This doesn’t excuse the current failings of UC. It is harder than it should be to verify a claim, advocates have to jump through hoops before they can help claimants, and people have to take out a loan (albeit interest free) while they wait for their first payment.

But had the current mitigation measures, including a two-week run-on of previous benefits, been in place from the start, would we be having this debate? Support could be more generous for sure, but that is an argument about funding, not design.

Universal Credit has to be assessed monthly and yes, this can introduce earnings instability for people who are paid weekly, but their overall take-home income is higher. Monthly assessment means UC rises as income falls, smoothing fluctuations from unstable work patterns and avoiding the large overpayments (and subsequent clawbacks) created by the old tax credits.

An extra £3bn per year through benefit take-up is not small change, and is a clear sign of a better system. Transition to a new benefit system is hard. UC was birthed against a backdrop of austerity and the challenges of claimants during the transition must be seen in this context. The localisation of Housing Benefit in the 1980s caused bigger problems for tenants, while the many flaws of tax credits were tackled only by having billions thrown at them. I’m not arguing that UC is perfect, just that as it evolves, it will improve. It is a better platform on which to build than the system it replaces.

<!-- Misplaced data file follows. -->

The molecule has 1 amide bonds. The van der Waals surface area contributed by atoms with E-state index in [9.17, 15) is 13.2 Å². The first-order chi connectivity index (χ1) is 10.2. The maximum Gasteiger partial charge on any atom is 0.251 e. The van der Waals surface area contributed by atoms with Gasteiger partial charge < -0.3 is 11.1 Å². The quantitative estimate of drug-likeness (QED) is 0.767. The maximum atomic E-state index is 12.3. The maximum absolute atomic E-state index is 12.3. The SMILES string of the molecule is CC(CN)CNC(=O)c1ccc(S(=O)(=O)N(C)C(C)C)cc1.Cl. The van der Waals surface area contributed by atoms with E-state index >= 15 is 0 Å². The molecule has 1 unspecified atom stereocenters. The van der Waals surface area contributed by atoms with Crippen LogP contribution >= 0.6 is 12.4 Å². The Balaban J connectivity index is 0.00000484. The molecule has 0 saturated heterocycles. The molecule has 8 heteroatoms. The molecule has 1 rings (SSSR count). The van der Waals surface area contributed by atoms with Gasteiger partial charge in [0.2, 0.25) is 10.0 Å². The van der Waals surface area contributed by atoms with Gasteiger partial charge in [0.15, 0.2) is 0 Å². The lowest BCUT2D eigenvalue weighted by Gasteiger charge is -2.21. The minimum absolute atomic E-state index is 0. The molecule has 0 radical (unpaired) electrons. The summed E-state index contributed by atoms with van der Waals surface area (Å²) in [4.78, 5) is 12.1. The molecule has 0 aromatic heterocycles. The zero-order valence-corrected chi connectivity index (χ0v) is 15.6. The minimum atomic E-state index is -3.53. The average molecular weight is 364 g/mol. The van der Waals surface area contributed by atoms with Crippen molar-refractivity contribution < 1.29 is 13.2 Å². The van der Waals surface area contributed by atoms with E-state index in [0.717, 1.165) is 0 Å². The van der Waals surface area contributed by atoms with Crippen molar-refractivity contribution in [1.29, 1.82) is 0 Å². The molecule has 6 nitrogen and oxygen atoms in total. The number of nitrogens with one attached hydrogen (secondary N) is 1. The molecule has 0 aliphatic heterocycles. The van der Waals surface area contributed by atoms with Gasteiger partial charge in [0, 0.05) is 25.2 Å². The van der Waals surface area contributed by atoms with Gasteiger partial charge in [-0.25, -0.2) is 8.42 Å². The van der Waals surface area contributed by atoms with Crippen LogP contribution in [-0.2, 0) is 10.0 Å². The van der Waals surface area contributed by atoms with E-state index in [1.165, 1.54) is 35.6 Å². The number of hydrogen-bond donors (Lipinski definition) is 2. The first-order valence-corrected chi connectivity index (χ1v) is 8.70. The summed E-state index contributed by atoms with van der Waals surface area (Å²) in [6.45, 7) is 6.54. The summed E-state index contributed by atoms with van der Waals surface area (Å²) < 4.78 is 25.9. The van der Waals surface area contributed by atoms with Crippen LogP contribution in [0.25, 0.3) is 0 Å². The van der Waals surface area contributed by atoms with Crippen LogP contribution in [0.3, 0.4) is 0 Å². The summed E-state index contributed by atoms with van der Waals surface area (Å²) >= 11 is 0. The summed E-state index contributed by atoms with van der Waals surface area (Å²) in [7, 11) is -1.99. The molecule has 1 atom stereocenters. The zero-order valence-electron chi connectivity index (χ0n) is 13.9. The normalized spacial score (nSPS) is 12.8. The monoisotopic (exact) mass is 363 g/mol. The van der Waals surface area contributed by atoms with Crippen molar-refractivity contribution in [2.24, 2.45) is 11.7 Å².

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You say that Universal Credit, however imperfect, is better than the system it is replacing. But more and more hard evidence suggests the contrary.

In a recent court case brought successfully by four single working mothers, who had lost out because of fluctuations in Universal Credit arising from the timing of earnings, the government had the gall to suggest they should ask their employers to alter their payroll systems. In fact, three had tried and failed. The court gave that absurd argument short shrift, but it shows how rigidly designed UC is in practice as opposed to theory.

By contrast, the supposedly inferior benefits and tax credits have proved no obstacle to remarkable improvement in the labour market. Over the past eight years employment has surged and the jobless count tumbled. The bulk of this has occurred under the old welfare system, since as recently as 2017 fewer than 700,000 households (a tenth of the eventual total) were actually on UC.